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Across Coveted Lands by Arnold Henry Savage Landor

And so did my poor little kittens


camels of the combined caravans had been taken ill with fever and had to be left behind. Their cries from pain were pitiful. Owing to the abundant dinner we got here, with lavish supplies of meat, fruit--most delicious figs, pomegranates and water melons--of which we partook more copiously than wisely, all the men got attacks of indigestion, and so did my poor little kittens, who had stuffed themselves to their hearts' content with milk and the insides of chickens; so that when night came, everybody being ill, we were unable to make a start.

At sunset, with the sudden change in the temperature, and the revulsion from intense dryness to the sudden moisture of the dew, a peculiar feeling took possession of me, and I could feel that I was fast inhaling the miasma of fever. The natives shut themselves up inside their houses--for sunset, they say, and sunrise are the times when fever is contracted,--but we were out in the open and had no protection against it. It seems to seize one violently from the very beginning and sends up one's temperature extremely high, which produces a fearful exhaustion, with pains in the ribs, arms and spinal column.

[Illustration: Wolves in Camp.]

The altitude of Lawah is 4,420 ft. and therefore the nights are terribly cold in contrast to the stifling heat of the day. I had wrapped myself up in my blankets, shivering with the fever that had seized me

quite violently, and the kittens were playing about near my bed. My men were all sound asleep and only the occasional hoarse roar of the squatted camels all round our camp broke the silence of the night. I eventually fell asleep with my hat over my face screening it from the heavy fall of dew.

Suddenly I woke up, startled by the kittens dashing under my blankets and sticking their claws into me and making a fearful racket, and also by some other animals sniffing my face. I jumped up, rifle in hand, for indeed there were some wolves visiting our camp. One--a most impudent rascal--was standing on one of my boxes, and another had evidently made a dash for the white cat; hence the commotion.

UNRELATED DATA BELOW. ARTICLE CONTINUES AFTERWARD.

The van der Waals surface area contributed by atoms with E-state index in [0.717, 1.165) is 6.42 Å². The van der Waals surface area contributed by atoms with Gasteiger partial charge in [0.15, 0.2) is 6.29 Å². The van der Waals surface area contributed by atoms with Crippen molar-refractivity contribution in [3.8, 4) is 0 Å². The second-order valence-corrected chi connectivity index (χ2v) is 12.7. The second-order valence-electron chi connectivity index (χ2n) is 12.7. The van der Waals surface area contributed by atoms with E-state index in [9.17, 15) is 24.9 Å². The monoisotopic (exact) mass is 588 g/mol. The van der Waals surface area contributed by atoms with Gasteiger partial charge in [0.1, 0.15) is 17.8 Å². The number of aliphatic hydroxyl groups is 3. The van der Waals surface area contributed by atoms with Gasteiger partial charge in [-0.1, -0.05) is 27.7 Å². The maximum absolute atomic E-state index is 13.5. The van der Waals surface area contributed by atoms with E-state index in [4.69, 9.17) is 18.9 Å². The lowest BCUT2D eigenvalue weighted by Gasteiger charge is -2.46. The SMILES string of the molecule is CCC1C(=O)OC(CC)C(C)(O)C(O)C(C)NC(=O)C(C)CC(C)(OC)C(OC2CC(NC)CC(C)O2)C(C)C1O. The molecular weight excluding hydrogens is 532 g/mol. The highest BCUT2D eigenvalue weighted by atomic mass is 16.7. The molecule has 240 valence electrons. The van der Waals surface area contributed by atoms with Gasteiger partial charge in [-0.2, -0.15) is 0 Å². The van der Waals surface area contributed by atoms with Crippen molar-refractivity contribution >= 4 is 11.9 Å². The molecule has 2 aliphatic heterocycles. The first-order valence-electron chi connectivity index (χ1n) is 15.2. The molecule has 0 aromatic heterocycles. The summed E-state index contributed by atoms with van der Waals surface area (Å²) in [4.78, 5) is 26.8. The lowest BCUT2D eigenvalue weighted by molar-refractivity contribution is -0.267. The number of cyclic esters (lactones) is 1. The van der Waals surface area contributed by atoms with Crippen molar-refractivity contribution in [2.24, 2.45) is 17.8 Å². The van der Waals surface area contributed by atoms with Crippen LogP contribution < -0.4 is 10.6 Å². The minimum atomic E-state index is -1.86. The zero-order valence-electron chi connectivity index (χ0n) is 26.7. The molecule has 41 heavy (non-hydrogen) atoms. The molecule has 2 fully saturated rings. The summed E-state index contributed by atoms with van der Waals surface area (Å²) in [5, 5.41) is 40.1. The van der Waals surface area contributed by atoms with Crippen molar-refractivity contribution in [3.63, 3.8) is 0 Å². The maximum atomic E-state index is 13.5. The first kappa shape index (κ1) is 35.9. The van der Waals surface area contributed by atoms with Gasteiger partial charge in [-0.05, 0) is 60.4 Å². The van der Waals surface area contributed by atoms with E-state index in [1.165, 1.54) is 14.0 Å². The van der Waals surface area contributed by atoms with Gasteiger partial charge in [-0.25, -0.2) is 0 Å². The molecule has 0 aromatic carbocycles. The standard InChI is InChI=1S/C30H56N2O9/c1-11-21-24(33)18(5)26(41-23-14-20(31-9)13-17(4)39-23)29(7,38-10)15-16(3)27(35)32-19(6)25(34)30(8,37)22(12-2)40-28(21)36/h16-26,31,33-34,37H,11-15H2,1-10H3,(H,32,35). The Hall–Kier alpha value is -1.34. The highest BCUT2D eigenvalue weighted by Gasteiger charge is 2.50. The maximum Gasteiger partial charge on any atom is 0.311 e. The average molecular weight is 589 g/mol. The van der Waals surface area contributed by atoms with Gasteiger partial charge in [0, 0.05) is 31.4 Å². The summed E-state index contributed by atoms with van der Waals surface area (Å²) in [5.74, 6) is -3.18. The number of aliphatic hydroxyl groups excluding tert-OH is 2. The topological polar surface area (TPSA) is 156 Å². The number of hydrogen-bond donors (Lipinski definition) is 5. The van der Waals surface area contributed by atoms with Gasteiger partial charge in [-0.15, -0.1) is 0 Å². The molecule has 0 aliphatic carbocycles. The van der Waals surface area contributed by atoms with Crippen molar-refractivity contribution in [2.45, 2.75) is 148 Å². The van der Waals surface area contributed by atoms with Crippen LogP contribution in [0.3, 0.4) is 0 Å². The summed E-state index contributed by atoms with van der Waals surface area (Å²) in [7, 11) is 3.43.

The wolves bolted when I got up--I could not fire owing to the camels and people being all round--but the kittens did not stir from their hiding place until the next morning, when in broad day-light they cautiously peeped out to see that the danger had passed.

With the coming day the gruesome reality had to be faced, that one and all of my party had contracted fever of the desert in more or less violent form, even the kittens, who sneezed and trembled the whole day. Some of the camels, too, were unwell and lay with their long necks resting upon the ground and refused to eat. The prospects of crossing the most difficult part of the desert with such a sorry party were not very bright, but we made everything ready, and at ten o'clock in the evening we were to make a start.

I purchased here a third and most beautiful cat--a weird animal, and so wild that when let out of the bag in which it had been brought to me, he covered us all over with scratches. He was three months old, and had quite a will of his own. When introduced to Master Kerman and Miss Zeris, there were reciprocal growls and arched backs, and when asked to share their travelling home for the night there was evident objection and some exchange of spitting. But as there were four corners in the wooden box and only three cats, they eventually settled down, one in each, watching the new comer with wide expanded eyes and fully outstretched claws, merely for defensive emergencies, but otherwise quite peacefully inclined.

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